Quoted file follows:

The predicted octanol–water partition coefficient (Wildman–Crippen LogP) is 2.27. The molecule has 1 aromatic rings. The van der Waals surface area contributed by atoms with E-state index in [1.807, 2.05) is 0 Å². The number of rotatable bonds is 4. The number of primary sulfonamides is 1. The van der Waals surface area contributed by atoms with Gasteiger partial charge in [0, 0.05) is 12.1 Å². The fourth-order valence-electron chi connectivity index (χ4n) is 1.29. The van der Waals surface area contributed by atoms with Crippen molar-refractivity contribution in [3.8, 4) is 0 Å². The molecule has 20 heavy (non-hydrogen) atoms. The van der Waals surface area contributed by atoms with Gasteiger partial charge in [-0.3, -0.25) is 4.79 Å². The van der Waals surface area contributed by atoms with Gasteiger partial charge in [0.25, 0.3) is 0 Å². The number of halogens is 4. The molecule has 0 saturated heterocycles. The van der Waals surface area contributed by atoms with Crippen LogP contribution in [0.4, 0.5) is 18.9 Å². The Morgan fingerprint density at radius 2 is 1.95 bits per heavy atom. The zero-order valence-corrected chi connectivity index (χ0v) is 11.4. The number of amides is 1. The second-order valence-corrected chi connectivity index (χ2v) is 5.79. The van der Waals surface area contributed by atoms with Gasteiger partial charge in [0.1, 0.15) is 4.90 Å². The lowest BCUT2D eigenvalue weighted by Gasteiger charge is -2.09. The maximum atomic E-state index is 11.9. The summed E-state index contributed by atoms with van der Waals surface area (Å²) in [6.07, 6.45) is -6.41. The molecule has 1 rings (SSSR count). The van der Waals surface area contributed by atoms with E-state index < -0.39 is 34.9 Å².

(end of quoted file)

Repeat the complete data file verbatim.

The predicted octanol–water partition coefficient (Wildman–Crippen LogP) is 2.27. The molecule has 1 aromatic rings. The van der Waals surface area contributed by atoms with E-state index in [1.807, 2.05) is 0 Å². The number of rotatable bonds is 4. The number of primary sulfonamides is 1. The van der Waals surface area contributed by atoms with Gasteiger partial charge in [0, 0.05) is 12.1 Å². The fourth-order valence-electron chi connectivity index (χ4n) is 1.29. The van der Waals surface area contributed by atoms with Crippen molar-refractivity contribution in [3.8, 4) is 0 Å². The molecule has 20 heavy (non-hydrogen) atoms. The van der Waals surface area contributed by atoms with Gasteiger partial charge in [-0.3, -0.25) is 4.79 Å². The van der Waals surface area contributed by atoms with Gasteiger partial charge in [0.25, 0.3) is 0 Å². The number of halogens is 4. The molecule has 0 saturated heterocycles. The van der Waals surface area contributed by atoms with Crippen LogP contribution in [0.4, 0.5) is 18.9 Å². The Morgan fingerprint density at radius 2 is 1.95 bits per heavy atom. The zero-order valence-corrected chi connectivity index (χ0v) is 11.4. The number of amides is 1. The second-order valence-corrected chi connectivity index (χ2v) is 5.79. The van der Waals surface area contributed by atoms with Gasteiger partial charge in [0.1, 0.15) is 4.90 Å². The lowest BCUT2D eigenvalue weighted by Gasteiger charge is -2.09. The maximum atomic E-state index is 11.9. The summed E-state index contributed by atoms with van der Waals surface area (Å²) in [6.07, 6.45) is -6.41. The molecule has 1 rings (SSSR count). The van der Waals surface area contributed by atoms with E-state index < -0.39 is 34.9 Å².